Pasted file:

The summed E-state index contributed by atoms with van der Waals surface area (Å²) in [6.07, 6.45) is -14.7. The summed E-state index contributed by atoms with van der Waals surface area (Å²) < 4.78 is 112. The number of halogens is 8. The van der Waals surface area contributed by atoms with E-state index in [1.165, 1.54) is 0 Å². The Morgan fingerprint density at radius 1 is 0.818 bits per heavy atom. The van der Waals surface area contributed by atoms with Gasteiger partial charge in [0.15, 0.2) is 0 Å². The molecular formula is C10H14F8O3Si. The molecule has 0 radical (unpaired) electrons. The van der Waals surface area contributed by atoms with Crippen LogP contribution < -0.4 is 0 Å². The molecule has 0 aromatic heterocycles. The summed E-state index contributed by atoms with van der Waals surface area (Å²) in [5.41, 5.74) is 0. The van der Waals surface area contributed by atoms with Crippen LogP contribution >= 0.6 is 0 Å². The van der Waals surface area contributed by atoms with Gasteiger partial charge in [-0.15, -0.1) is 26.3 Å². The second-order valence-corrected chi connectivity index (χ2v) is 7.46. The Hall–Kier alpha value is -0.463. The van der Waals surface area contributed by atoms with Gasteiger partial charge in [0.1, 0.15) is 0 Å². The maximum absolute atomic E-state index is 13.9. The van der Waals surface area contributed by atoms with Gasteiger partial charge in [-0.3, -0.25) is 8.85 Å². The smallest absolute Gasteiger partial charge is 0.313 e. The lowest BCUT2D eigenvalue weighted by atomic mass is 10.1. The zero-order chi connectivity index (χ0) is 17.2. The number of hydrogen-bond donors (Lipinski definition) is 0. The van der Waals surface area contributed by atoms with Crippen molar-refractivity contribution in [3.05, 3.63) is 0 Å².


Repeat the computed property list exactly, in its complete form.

The summed E-state index contributed by atoms with van der Waals surface area (Å²) in [6.07, 6.45) is -14.7. The summed E-state index contributed by atoms with van der Waals surface area (Å²) < 4.78 is 112. The number of halogens is 8. The van der Waals surface area contributed by atoms with E-state index in [1.165, 1.54) is 0 Å². The Morgan fingerprint density at radius 1 is 0.818 bits per heavy atom. The van der Waals surface area contributed by atoms with Gasteiger partial charge in [0.15, 0.2) is 0 Å². The molecular formula is C10H14F8O3Si. The molecule has 0 radical (unpaired) electrons. The van der Waals surface area contributed by atoms with Crippen LogP contribution < -0.4 is 0 Å². The molecule has 0 aromatic heterocycles. The summed E-state index contributed by atoms with van der Waals surface area (Å²) in [5.41, 5.74) is 0. The van der Waals surface area contributed by atoms with Crippen LogP contribution >= 0.6 is 0 Å². The van der Waals surface area contributed by atoms with Gasteiger partial charge in [-0.15, -0.1) is 26.3 Å². The second-order valence-corrected chi connectivity index (χ2v) is 7.46. The Hall–Kier alpha value is -0.463. The van der Waals surface area contributed by atoms with Gasteiger partial charge in [0.1, 0.15) is 0 Å². The maximum absolute atomic E-state index is 13.9. The van der Waals surface area contributed by atoms with Gasteiger partial charge in [-0.3, -0.25) is 8.85 Å². The smallest absolute Gasteiger partial charge is 0.313 e. The lowest BCUT2D eigenvalue weighted by atomic mass is 10.1. The zero-order chi connectivity index (χ0) is 17.2. The number of hydrogen-bond donors (Lipinski definition) is 0. The van der Waals surface area contributed by atoms with Crippen molar-refractivity contribution in [3.05, 3.63) is 0 Å².